News / Opinion

William Saunderson-Meyer
3 minute read
11 Feb 2017
5:31 am

Zuma’s Sona a lacklustre performance with little substance

William Saunderson-Meyer

The president’s bumbling, meandering performance was symptomatic of his administration’s plight.

President Jacob Zuma delivering his State of the Nation Address in the joint sitting of the house in Parliament, Cape Town, 11/02/2016, Elmond | GCIS

Stutter. Fumble. Twitch. Smirk. Cough. Giggle. Scratch. It was yet another desultory performance, long on rhetoric but short on substance, by President Jacob Zuma in his 10th State of the Nation address (Sona).

This annual pilgrimage has become Zuma’s personal Via Dolorosa, threading its way along a massive security cordon, ribboned with razor wire. It ended, as always, with his ritual crucifixion at the hands of the opposition parties. It’s a spectacle of pomposity and paranoia. It’s fashion frippery, preening against a backdrop of armoured cars.

This year, the ANC’s fear of the people ratcheted up a notch, with the unconstitutional deployment outside the legislature of hundreds of armed soldiers in combat fatigues.

On one of the most important, solemn events of the political calendar, TV viewers could, on the state broadcaster, flip between fawning coverage on one channel and The Bold and the Beautiful on the next. The comic content meant Sona edged out the soapie on entertainment value, but the intelligence quotient of the latter was appreciably higher.

The same script endlessly repeated must inevitably induce ennui. The self-conscious dramatics of the EFF are now tiresomely predictable and pointless.

Even the ritualistic fisticuffs of the closing EFF scene, where their MPs are forcibly bundled out, had a Hollywood unreality to it.

The DA fared better with their act of showmanship – a request for 30 seconds of silence for the 94 Esidimeni victims – but then again, they did have in their favour the fact that Speaker Baleka Mbete is emotionally tone deaf. Instead of enthusiastically acquiescing and thus defusing any political advantage that might accrue to the DA by associating the ANC with appropriate remorse over this tragedy, she refused.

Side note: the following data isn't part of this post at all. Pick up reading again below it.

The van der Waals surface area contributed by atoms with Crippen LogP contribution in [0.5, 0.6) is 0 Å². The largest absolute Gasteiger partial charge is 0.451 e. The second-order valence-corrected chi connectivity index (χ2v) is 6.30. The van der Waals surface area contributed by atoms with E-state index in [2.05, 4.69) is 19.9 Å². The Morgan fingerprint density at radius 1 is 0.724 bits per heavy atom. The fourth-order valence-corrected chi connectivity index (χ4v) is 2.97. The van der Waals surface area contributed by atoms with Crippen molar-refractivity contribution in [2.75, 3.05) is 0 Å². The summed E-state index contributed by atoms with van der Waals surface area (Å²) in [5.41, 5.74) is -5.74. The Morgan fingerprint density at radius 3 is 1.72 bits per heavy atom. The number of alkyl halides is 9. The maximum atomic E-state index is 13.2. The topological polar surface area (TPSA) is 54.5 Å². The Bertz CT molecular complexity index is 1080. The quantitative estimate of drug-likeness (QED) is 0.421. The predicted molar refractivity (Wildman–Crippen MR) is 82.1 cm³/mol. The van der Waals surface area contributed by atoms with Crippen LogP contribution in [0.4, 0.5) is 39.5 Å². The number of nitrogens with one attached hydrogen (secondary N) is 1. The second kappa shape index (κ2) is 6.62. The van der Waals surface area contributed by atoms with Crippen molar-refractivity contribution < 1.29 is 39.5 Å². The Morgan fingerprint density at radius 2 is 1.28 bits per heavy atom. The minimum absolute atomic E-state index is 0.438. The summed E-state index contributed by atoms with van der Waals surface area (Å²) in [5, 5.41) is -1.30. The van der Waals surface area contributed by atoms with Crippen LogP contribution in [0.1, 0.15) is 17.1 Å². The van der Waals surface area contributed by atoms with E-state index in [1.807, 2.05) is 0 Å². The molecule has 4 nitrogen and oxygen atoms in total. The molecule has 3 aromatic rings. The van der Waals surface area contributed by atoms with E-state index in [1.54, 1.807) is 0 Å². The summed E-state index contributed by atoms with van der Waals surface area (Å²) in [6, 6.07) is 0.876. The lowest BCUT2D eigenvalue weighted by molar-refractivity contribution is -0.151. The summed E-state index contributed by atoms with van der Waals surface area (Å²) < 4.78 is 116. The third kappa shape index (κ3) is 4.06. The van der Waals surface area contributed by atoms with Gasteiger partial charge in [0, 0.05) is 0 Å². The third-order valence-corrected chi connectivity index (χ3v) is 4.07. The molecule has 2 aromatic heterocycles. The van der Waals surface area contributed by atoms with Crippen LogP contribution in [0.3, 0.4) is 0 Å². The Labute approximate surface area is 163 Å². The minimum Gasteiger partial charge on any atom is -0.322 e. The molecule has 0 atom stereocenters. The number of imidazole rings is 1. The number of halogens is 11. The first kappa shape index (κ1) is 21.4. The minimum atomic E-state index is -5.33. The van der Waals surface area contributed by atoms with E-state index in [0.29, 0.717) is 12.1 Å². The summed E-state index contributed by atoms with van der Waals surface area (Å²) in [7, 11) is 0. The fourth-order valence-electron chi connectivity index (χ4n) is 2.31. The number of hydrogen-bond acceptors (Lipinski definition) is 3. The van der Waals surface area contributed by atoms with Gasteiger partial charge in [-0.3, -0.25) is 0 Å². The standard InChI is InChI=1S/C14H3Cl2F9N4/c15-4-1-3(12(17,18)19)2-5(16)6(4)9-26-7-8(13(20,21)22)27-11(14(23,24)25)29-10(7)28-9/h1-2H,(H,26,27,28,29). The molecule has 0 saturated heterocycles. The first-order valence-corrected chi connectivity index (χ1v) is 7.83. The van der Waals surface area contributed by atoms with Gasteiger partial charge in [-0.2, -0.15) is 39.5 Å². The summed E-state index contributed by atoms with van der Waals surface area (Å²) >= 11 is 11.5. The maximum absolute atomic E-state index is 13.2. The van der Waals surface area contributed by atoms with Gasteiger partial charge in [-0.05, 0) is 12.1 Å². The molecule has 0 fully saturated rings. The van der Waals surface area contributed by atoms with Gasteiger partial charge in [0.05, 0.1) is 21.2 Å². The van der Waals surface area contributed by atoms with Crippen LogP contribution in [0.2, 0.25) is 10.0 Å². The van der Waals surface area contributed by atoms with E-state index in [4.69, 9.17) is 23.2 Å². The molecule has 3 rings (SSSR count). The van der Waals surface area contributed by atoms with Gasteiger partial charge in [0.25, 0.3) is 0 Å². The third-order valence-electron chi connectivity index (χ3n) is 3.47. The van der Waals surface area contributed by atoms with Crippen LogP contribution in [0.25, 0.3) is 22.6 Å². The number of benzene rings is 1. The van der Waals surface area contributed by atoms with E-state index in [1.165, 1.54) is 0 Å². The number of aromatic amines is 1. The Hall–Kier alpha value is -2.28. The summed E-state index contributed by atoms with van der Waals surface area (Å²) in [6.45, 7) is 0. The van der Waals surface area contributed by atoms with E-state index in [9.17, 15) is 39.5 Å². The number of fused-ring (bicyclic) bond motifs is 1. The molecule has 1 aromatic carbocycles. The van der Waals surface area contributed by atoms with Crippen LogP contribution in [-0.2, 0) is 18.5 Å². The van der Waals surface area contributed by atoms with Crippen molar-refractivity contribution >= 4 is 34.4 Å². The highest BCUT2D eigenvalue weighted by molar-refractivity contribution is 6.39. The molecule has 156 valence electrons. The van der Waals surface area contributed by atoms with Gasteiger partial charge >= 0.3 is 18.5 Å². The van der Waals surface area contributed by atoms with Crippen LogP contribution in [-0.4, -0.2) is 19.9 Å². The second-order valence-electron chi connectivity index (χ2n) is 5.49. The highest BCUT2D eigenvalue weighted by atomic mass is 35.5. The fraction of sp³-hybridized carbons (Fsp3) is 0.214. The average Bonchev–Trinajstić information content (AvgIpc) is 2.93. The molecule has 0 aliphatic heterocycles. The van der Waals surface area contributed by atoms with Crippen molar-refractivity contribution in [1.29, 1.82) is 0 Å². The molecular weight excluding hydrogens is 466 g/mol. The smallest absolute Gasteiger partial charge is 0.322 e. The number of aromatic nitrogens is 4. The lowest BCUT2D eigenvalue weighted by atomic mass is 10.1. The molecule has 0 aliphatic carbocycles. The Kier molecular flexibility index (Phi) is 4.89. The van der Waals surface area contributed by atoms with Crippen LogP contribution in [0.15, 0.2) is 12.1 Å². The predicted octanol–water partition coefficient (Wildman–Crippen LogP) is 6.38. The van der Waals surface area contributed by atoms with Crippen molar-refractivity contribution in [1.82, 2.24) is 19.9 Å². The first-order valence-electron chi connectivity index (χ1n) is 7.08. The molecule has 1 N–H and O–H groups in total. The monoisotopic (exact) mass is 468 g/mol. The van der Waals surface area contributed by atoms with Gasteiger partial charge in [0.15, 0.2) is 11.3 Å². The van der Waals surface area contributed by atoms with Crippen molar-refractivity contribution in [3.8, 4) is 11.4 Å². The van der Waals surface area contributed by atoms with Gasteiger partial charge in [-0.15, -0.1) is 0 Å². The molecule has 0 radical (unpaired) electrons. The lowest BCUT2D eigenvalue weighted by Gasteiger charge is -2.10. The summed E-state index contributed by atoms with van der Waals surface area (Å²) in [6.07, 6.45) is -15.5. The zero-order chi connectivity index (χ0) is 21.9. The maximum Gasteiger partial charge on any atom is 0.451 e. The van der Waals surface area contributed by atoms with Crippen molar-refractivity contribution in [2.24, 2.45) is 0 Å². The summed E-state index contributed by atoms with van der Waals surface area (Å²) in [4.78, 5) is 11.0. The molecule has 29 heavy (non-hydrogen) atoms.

Every iteration of Sona has its Keystone Cops moment. This time, the parliamentary security officers distinguished themselves by pepper-spraying the public gallery.

At the end of the day Sona has, for South Africans, become more of an impromptu instruction in the fine distinctions between a point of order and a point of privilege, rather than what it was intended to do.

The president’s bumbling, meandering performance was symptomatic of his administration’s plight. The country is rudderless; its government is corrupt and incompetent. Until Zuma is replaced with a new leader, there is nothing much that the ANC can do but repackage old platitudes, recycle cliched mantras.

Just as there was little from the past year of which to boast, the ambitions for 2017 were similarly threadbare. This year’s Sona was crafted around the promise of “radical economic transformation”, but there was nothing substantively new in the “new chapter” unveiled by Zuma.

The Sona fringe theatre was equally lacklustre. To make up for the brickbats and antipathy that they knew Zuma would encounter in parliament, the ANC had bussed in supporters to its own so-called People’s Assembly.

But the event drew only a fraction of the 30 000 people predicted. And it was not the president’s populist promises that drew the applause, but his rollicking rendition of his signature tune, Umshini wami (Bring Me My Machinegun).

Given the fluency and verve of his singing, perhaps Zuma should contemplate turning next year’s Sona into a musical. It might be the only way to rescue a hitherto pathetic performance.

William Saunderson-Meyer

William Saunderson-Meyer.

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